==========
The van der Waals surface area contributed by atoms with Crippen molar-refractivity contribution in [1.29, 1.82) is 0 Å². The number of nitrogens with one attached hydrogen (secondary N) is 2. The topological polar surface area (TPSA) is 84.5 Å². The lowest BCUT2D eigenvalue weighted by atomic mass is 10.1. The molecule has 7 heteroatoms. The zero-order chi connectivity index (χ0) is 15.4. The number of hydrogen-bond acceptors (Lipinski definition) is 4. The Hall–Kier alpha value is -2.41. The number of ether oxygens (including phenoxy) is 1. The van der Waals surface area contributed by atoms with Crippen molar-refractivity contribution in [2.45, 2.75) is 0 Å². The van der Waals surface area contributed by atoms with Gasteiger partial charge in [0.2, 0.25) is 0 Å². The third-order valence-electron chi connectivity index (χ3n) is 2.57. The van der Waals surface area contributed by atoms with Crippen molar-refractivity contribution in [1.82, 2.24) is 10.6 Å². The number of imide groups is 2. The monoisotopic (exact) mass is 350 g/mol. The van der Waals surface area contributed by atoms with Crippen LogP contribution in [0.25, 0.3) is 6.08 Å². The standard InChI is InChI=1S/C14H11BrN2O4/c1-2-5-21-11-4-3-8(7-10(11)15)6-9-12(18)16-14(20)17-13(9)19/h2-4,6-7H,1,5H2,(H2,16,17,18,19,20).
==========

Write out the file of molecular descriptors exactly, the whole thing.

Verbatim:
The van der Waals surface area contributed by atoms with Crippen molar-refractivity contribution in [1.29, 1.82) is 0 Å². The number of nitrogens with one attached hydrogen (secondary N) is 2. The topological polar surface area (TPSA) is 84.5 Å². The lowest BCUT2D eigenvalue weighted by atomic mass is 10.1. The molecule has 7 heteroatoms. The zero-order chi connectivity index (χ0) is 15.4. The number of hydrogen-bond acceptors (Lipinski definition) is 4. The Hall–Kier alpha value is -2.41. The number of ether oxygens (including phenoxy) is 1. The van der Waals surface area contributed by atoms with Crippen molar-refractivity contribution in [2.45, 2.75) is 0 Å². The van der Waals surface area contributed by atoms with Gasteiger partial charge in [0.2, 0.25) is 0 Å². The third-order valence-electron chi connectivity index (χ3n) is 2.57. The van der Waals surface area contributed by atoms with Crippen molar-refractivity contribution in [1.82, 2.24) is 10.6 Å². The number of imide groups is 2. The monoisotopic (exact) mass is 350 g/mol. The van der Waals surface area contributed by atoms with Crippen LogP contribution in [0.25, 0.3) is 6.08 Å². The standard InChI is InChI=1S/C14H11BrN2O4/c1-2-5-21-11-4-3-8(7-10(11)15)6-9-12(18)16-14(20)17-13(9)19/h2-4,6-7H,1,5H2,(H2,16,17,18,19,20).